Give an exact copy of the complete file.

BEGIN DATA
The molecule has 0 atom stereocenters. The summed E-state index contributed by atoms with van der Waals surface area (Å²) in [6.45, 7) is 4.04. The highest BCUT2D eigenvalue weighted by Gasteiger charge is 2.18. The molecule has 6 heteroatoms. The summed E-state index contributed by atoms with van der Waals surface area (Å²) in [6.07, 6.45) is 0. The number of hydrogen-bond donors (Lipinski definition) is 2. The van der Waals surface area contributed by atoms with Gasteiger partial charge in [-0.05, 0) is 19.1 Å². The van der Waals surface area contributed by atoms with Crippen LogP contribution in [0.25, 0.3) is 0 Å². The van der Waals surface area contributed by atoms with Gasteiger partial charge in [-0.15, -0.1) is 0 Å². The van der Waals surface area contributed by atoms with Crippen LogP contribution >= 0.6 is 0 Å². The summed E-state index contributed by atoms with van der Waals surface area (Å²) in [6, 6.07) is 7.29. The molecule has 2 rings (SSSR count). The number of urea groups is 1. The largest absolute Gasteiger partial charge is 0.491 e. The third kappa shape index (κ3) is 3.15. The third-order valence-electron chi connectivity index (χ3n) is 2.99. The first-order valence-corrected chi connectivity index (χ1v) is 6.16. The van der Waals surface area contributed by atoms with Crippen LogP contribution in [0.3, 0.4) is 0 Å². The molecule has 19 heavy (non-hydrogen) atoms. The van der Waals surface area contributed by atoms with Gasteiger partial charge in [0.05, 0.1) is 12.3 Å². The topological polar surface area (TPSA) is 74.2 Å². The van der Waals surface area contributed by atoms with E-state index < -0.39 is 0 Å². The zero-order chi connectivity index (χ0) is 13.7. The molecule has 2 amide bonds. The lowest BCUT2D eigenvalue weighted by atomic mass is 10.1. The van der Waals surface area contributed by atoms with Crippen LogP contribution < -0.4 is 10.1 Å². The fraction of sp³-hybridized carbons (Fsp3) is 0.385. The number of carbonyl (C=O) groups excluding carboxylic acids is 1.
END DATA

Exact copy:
The molecule has 0 atom stereocenters. The summed E-state index contributed by atoms with van der Waals surface area (Å²) in [6.45, 7) is 4.04. The highest BCUT2D eigenvalue weighted by Gasteiger charge is 2.18. The molecule has 6 heteroatoms. The summed E-state index contributed by atoms with van der Waals surface area (Å²) in [6.07, 6.45) is 0. The number of hydrogen-bond donors (Lipinski definition) is 2. The van der Waals surface area contributed by atoms with Gasteiger partial charge in [-0.05, 0) is 19.1 Å². The van der Waals surface area contributed by atoms with Crippen LogP contribution in [0.25, 0.3) is 0 Å². The van der Waals surface area contributed by atoms with Gasteiger partial charge in [-0.15, -0.1) is 0 Å². The van der Waals surface area contributed by atoms with Crippen LogP contribution >= 0.6 is 0 Å². The summed E-state index contributed by atoms with van der Waals surface area (Å²) in [6, 6.07) is 7.29. The molecule has 2 rings (SSSR count). The number of urea groups is 1. The largest absolute Gasteiger partial charge is 0.491 e. The third kappa shape index (κ3) is 3.15. The third-order valence-electron chi connectivity index (χ3n) is 2.99. The first-order valence-corrected chi connectivity index (χ1v) is 6.16. The van der Waals surface area contributed by atoms with Crippen LogP contribution in [0.3, 0.4) is 0 Å². The molecule has 19 heavy (non-hydrogen) atoms. The van der Waals surface area contributed by atoms with Gasteiger partial charge in [0.05, 0.1) is 12.3 Å². The topological polar surface area (TPSA) is 74.2 Å². The van der Waals surface area contributed by atoms with E-state index < -0.39 is 0 Å². The zero-order chi connectivity index (χ0) is 13.7. The molecule has 2 amide bonds. The lowest BCUT2D eigenvalue weighted by atomic mass is 10.1. The van der Waals surface area contributed by atoms with Crippen LogP contribution < -0.4 is 10.1 Å². The fraction of sp³-hybridized carbons (Fsp3) is 0.385. The number of carbonyl (C=O) groups excluding carboxylic acids is 1.